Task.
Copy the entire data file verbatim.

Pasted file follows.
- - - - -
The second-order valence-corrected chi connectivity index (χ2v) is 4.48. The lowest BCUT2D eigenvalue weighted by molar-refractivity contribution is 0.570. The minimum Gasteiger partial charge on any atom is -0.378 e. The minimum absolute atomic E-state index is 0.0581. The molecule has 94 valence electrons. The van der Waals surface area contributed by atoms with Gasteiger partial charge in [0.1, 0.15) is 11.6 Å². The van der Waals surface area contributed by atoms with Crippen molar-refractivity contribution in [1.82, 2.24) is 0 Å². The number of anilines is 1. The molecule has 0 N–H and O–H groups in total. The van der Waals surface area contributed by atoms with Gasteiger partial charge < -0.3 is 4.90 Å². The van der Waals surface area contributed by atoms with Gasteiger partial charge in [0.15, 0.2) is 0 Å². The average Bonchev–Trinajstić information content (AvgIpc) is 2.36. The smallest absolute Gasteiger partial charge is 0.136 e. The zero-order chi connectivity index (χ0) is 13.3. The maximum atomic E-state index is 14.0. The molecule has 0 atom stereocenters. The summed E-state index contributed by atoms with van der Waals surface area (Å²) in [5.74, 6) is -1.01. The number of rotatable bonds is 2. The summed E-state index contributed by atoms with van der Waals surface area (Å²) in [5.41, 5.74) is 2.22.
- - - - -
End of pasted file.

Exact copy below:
The second-order valence-corrected chi connectivity index (χ2v) is 4.48. The lowest BCUT2D eigenvalue weighted by molar-refractivity contribution is 0.570. The minimum Gasteiger partial charge on any atom is -0.378 e. The minimum absolute atomic E-state index is 0.0581. The molecule has 94 valence electrons. The van der Waals surface area contributed by atoms with Gasteiger partial charge in [0.1, 0.15) is 11.6 Å². The van der Waals surface area contributed by atoms with Crippen molar-refractivity contribution in [1.82, 2.24) is 0 Å². The number of anilines is 1. The molecule has 0 N–H and O–H groups in total. The van der Waals surface area contributed by atoms with Gasteiger partial charge < -0.3 is 4.90 Å². The van der Waals surface area contributed by atoms with Gasteiger partial charge in [0.15, 0.2) is 0 Å². The average Bonchev–Trinajstić information content (AvgIpc) is 2.36. The smallest absolute Gasteiger partial charge is 0.136 e. The zero-order chi connectivity index (χ0) is 13.3. The maximum atomic E-state index is 14.0. The molecule has 0 atom stereocenters. The summed E-state index contributed by atoms with van der Waals surface area (Å²) in [5.74, 6) is -1.01. The number of rotatable bonds is 2. The summed E-state index contributed by atoms with van der Waals surface area (Å²) in [5.41, 5.74) is 2.22.